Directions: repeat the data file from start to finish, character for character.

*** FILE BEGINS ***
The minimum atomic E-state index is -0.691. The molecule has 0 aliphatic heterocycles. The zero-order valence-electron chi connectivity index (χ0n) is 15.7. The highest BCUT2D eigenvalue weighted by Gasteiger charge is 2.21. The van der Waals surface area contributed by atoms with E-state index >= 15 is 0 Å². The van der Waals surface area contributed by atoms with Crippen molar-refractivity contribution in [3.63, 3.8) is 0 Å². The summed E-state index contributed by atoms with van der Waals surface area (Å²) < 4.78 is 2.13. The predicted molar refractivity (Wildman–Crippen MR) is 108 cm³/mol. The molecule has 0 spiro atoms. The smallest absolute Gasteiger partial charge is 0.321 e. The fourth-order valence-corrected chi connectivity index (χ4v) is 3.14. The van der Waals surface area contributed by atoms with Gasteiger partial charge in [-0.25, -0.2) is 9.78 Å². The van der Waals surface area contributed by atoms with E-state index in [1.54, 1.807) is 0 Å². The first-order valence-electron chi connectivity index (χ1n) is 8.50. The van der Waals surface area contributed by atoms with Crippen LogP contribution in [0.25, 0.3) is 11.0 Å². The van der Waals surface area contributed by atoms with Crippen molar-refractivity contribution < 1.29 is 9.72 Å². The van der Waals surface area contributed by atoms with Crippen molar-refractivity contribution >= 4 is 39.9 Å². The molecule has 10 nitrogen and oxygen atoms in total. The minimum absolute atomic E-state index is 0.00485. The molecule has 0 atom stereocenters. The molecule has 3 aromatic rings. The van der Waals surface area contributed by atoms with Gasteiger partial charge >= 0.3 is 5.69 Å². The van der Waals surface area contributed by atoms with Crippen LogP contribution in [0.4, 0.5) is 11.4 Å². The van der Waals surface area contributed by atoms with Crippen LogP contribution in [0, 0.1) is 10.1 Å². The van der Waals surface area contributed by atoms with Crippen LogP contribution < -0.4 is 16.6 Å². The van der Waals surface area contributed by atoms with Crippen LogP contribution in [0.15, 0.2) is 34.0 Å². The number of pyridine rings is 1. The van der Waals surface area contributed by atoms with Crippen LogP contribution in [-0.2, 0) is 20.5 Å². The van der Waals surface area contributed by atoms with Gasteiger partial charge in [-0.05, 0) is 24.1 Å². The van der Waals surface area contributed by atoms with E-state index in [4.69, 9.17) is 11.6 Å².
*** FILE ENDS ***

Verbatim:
The minimum atomic E-state index is -0.691. The molecule has 0 aliphatic heterocycles. The zero-order valence-electron chi connectivity index (χ0n) is 15.7. The highest BCUT2D eigenvalue weighted by Gasteiger charge is 2.21. The van der Waals surface area contributed by atoms with E-state index >= 15 is 0 Å². The van der Waals surface area contributed by atoms with Crippen molar-refractivity contribution in [3.63, 3.8) is 0 Å². The summed E-state index contributed by atoms with van der Waals surface area (Å²) < 4.78 is 2.13. The predicted molar refractivity (Wildman–Crippen MR) is 108 cm³/mol. The molecule has 0 spiro atoms. The smallest absolute Gasteiger partial charge is 0.321 e. The fourth-order valence-corrected chi connectivity index (χ4v) is 3.14. The van der Waals surface area contributed by atoms with Gasteiger partial charge in [-0.25, -0.2) is 9.78 Å². The van der Waals surface area contributed by atoms with E-state index in [1.54, 1.807) is 0 Å². The first-order valence-electron chi connectivity index (χ1n) is 8.50. The van der Waals surface area contributed by atoms with Crippen LogP contribution in [0.25, 0.3) is 11.0 Å². The van der Waals surface area contributed by atoms with Crippen molar-refractivity contribution < 1.29 is 9.72 Å². The van der Waals surface area contributed by atoms with Crippen molar-refractivity contribution >= 4 is 39.9 Å². The molecule has 10 nitrogen and oxygen atoms in total. The minimum absolute atomic E-state index is 0.00485. The molecule has 0 atom stereocenters. The molecule has 3 aromatic rings. The van der Waals surface area contributed by atoms with Gasteiger partial charge >= 0.3 is 5.69 Å². The van der Waals surface area contributed by atoms with Crippen LogP contribution in [0.4, 0.5) is 11.4 Å². The van der Waals surface area contributed by atoms with Crippen LogP contribution in [0, 0.1) is 10.1 Å². The van der Waals surface area contributed by atoms with Crippen LogP contribution < -0.4 is 16.6 Å². The van der Waals surface area contributed by atoms with Crippen LogP contribution in [0.15, 0.2) is 34.0 Å². The number of pyridine rings is 1. The van der Waals surface area contributed by atoms with Crippen LogP contribution in [-0.2, 0) is 20.5 Å². The van der Waals surface area contributed by atoms with Gasteiger partial charge in [-0.05, 0) is 24.1 Å². The van der Waals surface area contributed by atoms with E-state index in [4.69, 9.17) is 11.6 Å².